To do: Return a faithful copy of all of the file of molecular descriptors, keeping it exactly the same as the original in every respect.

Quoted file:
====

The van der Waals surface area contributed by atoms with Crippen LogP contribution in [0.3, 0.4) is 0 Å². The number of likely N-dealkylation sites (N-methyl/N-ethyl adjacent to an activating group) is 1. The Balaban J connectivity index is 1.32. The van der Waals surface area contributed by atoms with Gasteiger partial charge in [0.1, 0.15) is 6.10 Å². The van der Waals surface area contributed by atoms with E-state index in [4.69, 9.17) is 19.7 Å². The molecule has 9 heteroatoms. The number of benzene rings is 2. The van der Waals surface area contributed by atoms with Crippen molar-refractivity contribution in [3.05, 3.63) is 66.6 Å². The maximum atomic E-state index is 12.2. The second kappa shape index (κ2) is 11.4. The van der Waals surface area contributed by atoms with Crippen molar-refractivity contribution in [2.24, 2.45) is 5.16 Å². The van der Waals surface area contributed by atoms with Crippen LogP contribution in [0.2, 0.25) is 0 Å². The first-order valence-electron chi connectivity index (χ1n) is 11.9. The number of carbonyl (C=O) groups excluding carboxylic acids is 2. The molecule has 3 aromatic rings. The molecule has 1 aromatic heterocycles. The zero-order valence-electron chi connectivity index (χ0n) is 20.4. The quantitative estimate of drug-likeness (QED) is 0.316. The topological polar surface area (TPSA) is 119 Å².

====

The van der Waals surface area contributed by atoms with Crippen LogP contribution in [0.3, 0.4) is 0 Å². The number of likely N-dealkylation sites (N-methyl/N-ethyl adjacent to an activating group) is 1. The Balaban J connectivity index is 1.32. The van der Waals surface area contributed by atoms with Gasteiger partial charge in [0.1, 0.15) is 6.10 Å². The van der Waals surface area contributed by atoms with E-state index in [4.69, 9.17) is 19.7 Å². The molecule has 9 heteroatoms. The number of benzene rings is 2. The van der Waals surface area contributed by atoms with Crippen molar-refractivity contribution in [3.05, 3.63) is 66.6 Å². The maximum atomic E-state index is 12.2. The second kappa shape index (κ2) is 11.4. The van der Waals surface area contributed by atoms with Crippen molar-refractivity contribution in [2.24, 2.45) is 5.16 Å². The van der Waals surface area contributed by atoms with Crippen LogP contribution in [0.2, 0.25) is 0 Å². The first-order valence-electron chi connectivity index (χ1n) is 11.9. The number of carbonyl (C=O) groups excluding carboxylic acids is 2. The molecule has 3 aromatic rings. The molecule has 1 aromatic heterocycles. The zero-order valence-electron chi connectivity index (χ0n) is 20.4. The quantitative estimate of drug-likeness (QED) is 0.316. The topological polar surface area (TPSA) is 119 Å².